Calculate an estimate of x-ray dose rate from an x-ray tube given kV and mA

Source: Dr Chris Robbins, Grallator/ Ionactive Radiation Protection Resource


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The most meaningful way of determining the dose rate output of an x-ray tube is to measure it - perhaps using a tissue equivalent ion chamber in a purpose made shielded enclosure. Determining beam quality is something you might see take place during medical physics procedures (i.e. for diagnostic radiology or x-ray therapeutic equipment). Real time measurements however may not be possible - so where next?

The next most likely reliable resource will be the manufacturer data sheets. However, in many cases the data provided will be in terms of TVT (10th value thickness) or HVT (1/2 value thickness) of a certain material (e.g. steel) at a certain kV (this is particularly the case for suppliers of industrial radiography NDT x-ray equipment). This might be all your need, but what if you need to consider enclosure shielding design - information on the output (dose rate) of the x-ray tube at maximum kV / mA becomes important.

[Ionactive comment: Without x-ray tube output data some reasonable assumptions can be made - but we would never rely on this alone. For example, take a 150 kVp x-ray tube in an enclosure at a certain distance from a shielding wall (assume it is pointing directly at this wall - so worse case). For 150 kV we can see from data tables (search Ionactive!), that the TVT for lead will be about 1 mm. Assume we need at least 7 TVT in the wall (a reasonable first guess). That will provide an attenuation of 10-7 (7 mm lead). If we want no more than 1 micro Gy/h on the outside of the wall (= 1 micro Sv/h for purposes of this article), then we can afford a dose rate - on the inner surface of the wall - of between 1-10 Gy/h and we will still meet our shielding objective. If the x-ray tube is 2 m from the inner wall (for example), then the dose rate output at 1 m could be in the region of 4-40 Gy/h and our shielding assumption would still work. Of course there are other factors here - such as, could the mA be increased above our assumption, and what about filtration, could this harden the x-ray beam and shift the average energy upwards?. Lots of things to consider! However, those that know typical x-ray tube outputs, based on years of experience, might use this type of analysis for a back of envelope calculation].

If no output data is available then you have to try something else. This is not that unusual - in one recent piece of client work based on military hardware, we were only given the max kV and mA.

You can try turning to older data - we have featured loads of this on our website - such as here: X-ray equipment: Constant potential 50-200 KV (opens in a new window so you can read with this article). If you visit this resource, based on BS4094, you will see the following data for 150kV (with minimal filtration) - 5 R / mA per minute at 1 m. With conversion (explained at the above link), this is equivalent to 2.63 Gy/h at 1 m at 1 mA. Note that this is between 1 and 40 Gy/h which was noted above - so the right ballpark. Note from the linked resource that this is with minimal filtration so near a likely maximum for modern day x-ray tube applications (where 2-3 mm equivalent Al filtration might be use). Where the inherent filtration is minimal, perhaps in the case of a NDT industrial radiography set, it is likely that copper / steel / lead would be used as an external filter, however this might not be reliable when considering enclosure shielding (since in this case external filtration is influenced by human factors).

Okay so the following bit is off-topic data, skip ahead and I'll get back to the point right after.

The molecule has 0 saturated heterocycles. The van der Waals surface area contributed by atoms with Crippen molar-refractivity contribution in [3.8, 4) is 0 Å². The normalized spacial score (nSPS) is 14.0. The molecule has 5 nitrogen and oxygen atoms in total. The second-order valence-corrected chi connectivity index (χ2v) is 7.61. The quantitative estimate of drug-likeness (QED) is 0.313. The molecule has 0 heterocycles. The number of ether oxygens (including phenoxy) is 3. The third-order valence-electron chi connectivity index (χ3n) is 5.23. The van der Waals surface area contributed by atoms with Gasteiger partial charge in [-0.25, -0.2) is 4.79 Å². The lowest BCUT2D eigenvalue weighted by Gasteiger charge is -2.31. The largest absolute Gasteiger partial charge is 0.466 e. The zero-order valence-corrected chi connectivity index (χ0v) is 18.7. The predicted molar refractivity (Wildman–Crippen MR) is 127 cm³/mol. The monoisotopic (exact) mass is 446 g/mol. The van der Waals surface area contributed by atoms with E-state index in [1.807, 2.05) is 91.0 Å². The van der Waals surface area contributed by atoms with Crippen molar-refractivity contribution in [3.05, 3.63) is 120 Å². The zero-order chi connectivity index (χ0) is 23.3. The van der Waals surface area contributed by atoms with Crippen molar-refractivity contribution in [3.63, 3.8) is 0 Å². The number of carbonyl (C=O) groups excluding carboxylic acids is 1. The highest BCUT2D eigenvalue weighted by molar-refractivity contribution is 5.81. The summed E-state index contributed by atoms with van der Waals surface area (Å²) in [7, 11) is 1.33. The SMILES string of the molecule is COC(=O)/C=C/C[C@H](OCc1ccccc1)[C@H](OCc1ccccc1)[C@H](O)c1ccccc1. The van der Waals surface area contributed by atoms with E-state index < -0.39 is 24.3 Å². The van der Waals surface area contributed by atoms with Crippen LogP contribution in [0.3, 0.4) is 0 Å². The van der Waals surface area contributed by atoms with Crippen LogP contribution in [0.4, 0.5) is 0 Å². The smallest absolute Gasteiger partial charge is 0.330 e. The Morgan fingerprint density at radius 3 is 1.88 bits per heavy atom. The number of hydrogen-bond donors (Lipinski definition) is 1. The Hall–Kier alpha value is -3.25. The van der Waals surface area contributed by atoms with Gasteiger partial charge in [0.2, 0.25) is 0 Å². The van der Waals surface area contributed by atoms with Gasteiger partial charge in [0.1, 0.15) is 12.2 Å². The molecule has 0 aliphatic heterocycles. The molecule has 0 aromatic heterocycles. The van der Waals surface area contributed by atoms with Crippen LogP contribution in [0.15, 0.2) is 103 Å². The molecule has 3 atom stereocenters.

So what other options might we have? Computer models have their place (and more of that in a further Ionactive article soon).

The option we will now choose is the back of the envelope ballpark calculation from first principles. And for this we turn to our colleague and friend Dr Chris Robbins (of Grallator) who will now take us through the maths and physics. If you want to experience the following resource in an interactive widget, then head over to X-ray Tube Dose Rate Calculator Widget.

An estimate of X-ray dose rate

Dr Chris Robbins, Grallator

An X-ray machine is a device for producing energetic and penetrating photons by accelerating elections in a strong electric field and colliding them with a target.

Dose rates from X ray equipment Constant potential 50 200 KV

This note gives a back-of-the-envelope estimate of the dose rate received by a a person in \(Gy hr^{-1}\) at a distance \(r\) metres from the source, \(D_{Gy hr^{-1}} (r) \).

Calculating the power

The dose rate is a measure of absorbed energy per unit mass per unit time. The absorption part will be detailed later, so this first part will look at the power, or energy per unit time.

The diagram above is essentially an electrical circuit. A current, \(I\), of electrons flows through a vacuum from the cathode on the right to the target anode on the left due to electric field created by the applied potential difference, \(V\), between the anode and cathode. This electric field accelerates the electrons so that they gain an energy, \(E\).

The power of the electron beam, \(P_b\) is given by the standard electrical circuit expression \(P_b=IV\) in watts (W) or equivalently J/s.

The energy of the electron as it hits the target is given by \(E=V\) in electron volts.